Cambridge, MA Electron Accelerator Blast, July 1965


Cambridge, Mass. (AP) -- "It's only by the grace of God I'm here. I was lucky," said a shaken Harvard physicist, JOSEPH SZYMANSKI, of the blast that wrecked part of the $12 million Cambridge electron accelerator.
Seven colleagues were injured -- three critically -- in the blast early Monday as liquid hydrogen was being pumped into a chamber of the center's big experimental hall.
DR. SZYMANSKI, who was in charge of the bubble chamber where the explosion took place, said he was at a control panel when he spotted hydrogen feed pressure higher than it should be.
He shut it off, but it still climbed. Then came the blast.
"When the debris stopped falling I got up and saw this fellow running by me on fire," DR. SZYMANSKI said. "I don't know who he was."
"I picked up some heavy paper, wrapped him in and smothered the flames."
Three co-workers were burned critically and were on the danger list at Massachusetts General Hospital.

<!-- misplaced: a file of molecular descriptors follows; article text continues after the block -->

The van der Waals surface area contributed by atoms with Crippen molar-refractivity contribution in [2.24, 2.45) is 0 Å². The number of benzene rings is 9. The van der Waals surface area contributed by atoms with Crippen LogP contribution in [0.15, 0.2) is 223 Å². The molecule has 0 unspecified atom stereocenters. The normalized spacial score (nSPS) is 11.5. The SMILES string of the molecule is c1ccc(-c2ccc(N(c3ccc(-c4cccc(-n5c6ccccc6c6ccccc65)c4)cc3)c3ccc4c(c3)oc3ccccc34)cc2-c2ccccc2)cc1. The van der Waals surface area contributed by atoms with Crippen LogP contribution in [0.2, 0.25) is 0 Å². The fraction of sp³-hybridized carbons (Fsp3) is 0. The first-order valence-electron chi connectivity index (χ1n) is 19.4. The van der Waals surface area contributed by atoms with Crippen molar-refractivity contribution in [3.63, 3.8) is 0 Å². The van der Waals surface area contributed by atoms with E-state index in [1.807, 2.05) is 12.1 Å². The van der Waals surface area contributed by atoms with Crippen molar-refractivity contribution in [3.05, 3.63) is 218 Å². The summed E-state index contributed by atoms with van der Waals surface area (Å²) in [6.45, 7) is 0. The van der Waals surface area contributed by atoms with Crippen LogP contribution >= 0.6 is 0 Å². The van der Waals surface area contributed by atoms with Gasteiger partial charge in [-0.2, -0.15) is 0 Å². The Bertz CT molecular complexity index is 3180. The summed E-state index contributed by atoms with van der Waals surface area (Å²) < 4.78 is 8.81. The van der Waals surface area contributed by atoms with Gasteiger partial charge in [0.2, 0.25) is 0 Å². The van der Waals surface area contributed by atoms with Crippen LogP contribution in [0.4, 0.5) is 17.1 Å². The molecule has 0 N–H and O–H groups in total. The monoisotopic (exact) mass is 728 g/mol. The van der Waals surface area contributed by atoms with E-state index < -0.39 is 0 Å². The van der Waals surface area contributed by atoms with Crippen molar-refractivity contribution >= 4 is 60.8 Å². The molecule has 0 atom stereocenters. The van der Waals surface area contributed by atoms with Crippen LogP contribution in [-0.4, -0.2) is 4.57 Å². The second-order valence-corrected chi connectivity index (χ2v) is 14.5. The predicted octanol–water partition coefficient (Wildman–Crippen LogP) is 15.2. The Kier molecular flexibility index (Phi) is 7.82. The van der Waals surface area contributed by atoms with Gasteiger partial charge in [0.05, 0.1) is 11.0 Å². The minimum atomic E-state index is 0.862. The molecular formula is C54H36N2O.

They were:
JOHN SCHIVELL, 22, Harvard graduate student from Twinsburg, Ohio.
ARTHUR C. REID, 19, a technical assistant at Massachusetts Institute of Technology.
FRANK FEINBERG, 20, of Providence, R. I., an MIT sophomore.
In less serious condition at the same hospital:
DR. LOUIS HAND, 31, of Cambridge, assistant professor of physics at Harvard.
DENNIS N. EHN, 25, of Greeley, Colo., Harvard graduate student.
Held at Cambridge City Hospital:
BENT HULD, Monrovia, Calif., Harvard graduate student.
DONALD GOLASKIE, 27, of Somerville, technical assistant at MIT.
DR. SZYMANSKI was released after treatment for chin and leg injuries.
The center has been jointly operated by Harvard and MIT under grants from the Atomic Energy Commission since it was completed in 1962.
The center director, Dr. M. Stanley Livingston, professor of physics at MIT, said there was no possibility of radioactivity.
He estimated the damage at $1 million.
Dr. Livingston said, "We do not know at this time the cause of the explosion."
The blast tore off about one third of the concrete slabs on the roof and smashed windows and equipment.

Biddeford Journal Maine 1965-07-06